Monday 19 March 2018

Burkina restaurant attackers 'came from Mali': security source

Burkina restaurant attackers 'came from Mali': security source
(AFP 08/17/17)

Militants who shot and killed 18 people at a restaurant in Burkina Faso's capital most likely came from Mali, a security source in Ouagadougou told AFP on Wednesday.

"Looking at the tactics of the assailants, their physical traits, they probably came from northern Mali or closer to the border" with Burkina Faso, an army officer said on condition of anonymity.

Gunmen killed nine locals and nine foreigners as they dined on the terrace of a Turkish restaurant in Ouagadougou late Sunday.

The Burkinabe victims comprised seven men and two women: the foreigners were two Kuwaiti men, a Canadian woman, another Canadian woman with dual Algerian nationality, and one man each from France, Senegal, Nigeria, Turkey and Lebanon.

Another 22 people were injured in the attack.

No group has claimed responsibility but Burkina Faso has witnessed a string of such attacks blamed on Islamist extremists.

"The fact that the attack hasn't been claimed just suggests that it's an isolated act that could be linked to Ansarul Islam or AQIM," the officer said.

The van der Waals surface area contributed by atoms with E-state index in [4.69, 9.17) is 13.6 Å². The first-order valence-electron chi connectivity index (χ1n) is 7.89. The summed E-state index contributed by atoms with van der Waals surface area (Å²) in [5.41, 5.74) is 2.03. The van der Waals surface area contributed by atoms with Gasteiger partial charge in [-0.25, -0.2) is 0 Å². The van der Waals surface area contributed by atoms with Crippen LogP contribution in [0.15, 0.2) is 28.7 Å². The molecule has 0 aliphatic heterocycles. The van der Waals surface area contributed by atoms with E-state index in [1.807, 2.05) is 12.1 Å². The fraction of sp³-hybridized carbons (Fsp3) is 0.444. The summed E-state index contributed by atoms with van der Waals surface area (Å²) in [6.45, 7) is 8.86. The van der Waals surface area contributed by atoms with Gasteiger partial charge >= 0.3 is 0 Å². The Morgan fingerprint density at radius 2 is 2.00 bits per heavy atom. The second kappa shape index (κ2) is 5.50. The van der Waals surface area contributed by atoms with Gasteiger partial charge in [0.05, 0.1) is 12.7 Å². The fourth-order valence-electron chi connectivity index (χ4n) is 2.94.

Ouagadougou prosecutor Faso Maiza Sereme has described the attackers as very young and made it clear that they went there ready to die.

Landlocked Burkina Faso shares a largely lawless border region with Mali, where jihadist fighters frequently ambush security forces.

The prosecutor Maiza Sereme has said Sunday's attack bore similarities to last year's assault on a hotel and cafe in the capital that killed 30 people and wounded more than 70.

That attack was claimed by Al-Qaeda in the Islamic Maghreb (AQIM).

Ansarul Islam is active in northern Burkina Faso and has claimed responsibility for several recent attacks, including one that killed 12 soldiers in December.

Security Minister Simon Compaore said all possibilities were being investigated.

"The inquiry could take a long time and we need to work with other countries," he said.

Even on Wednesday, the stores along the capital's main street, Kwame N'Krumah Avenue, have been slow to open.

"We were all afraid so we did not open on Monday," furniture store manager Rodrigue Kabore told AFP. "After what happened, the mood has been broken.

"We opened because we have to open, but we are still afraid," the 24-year-old said.

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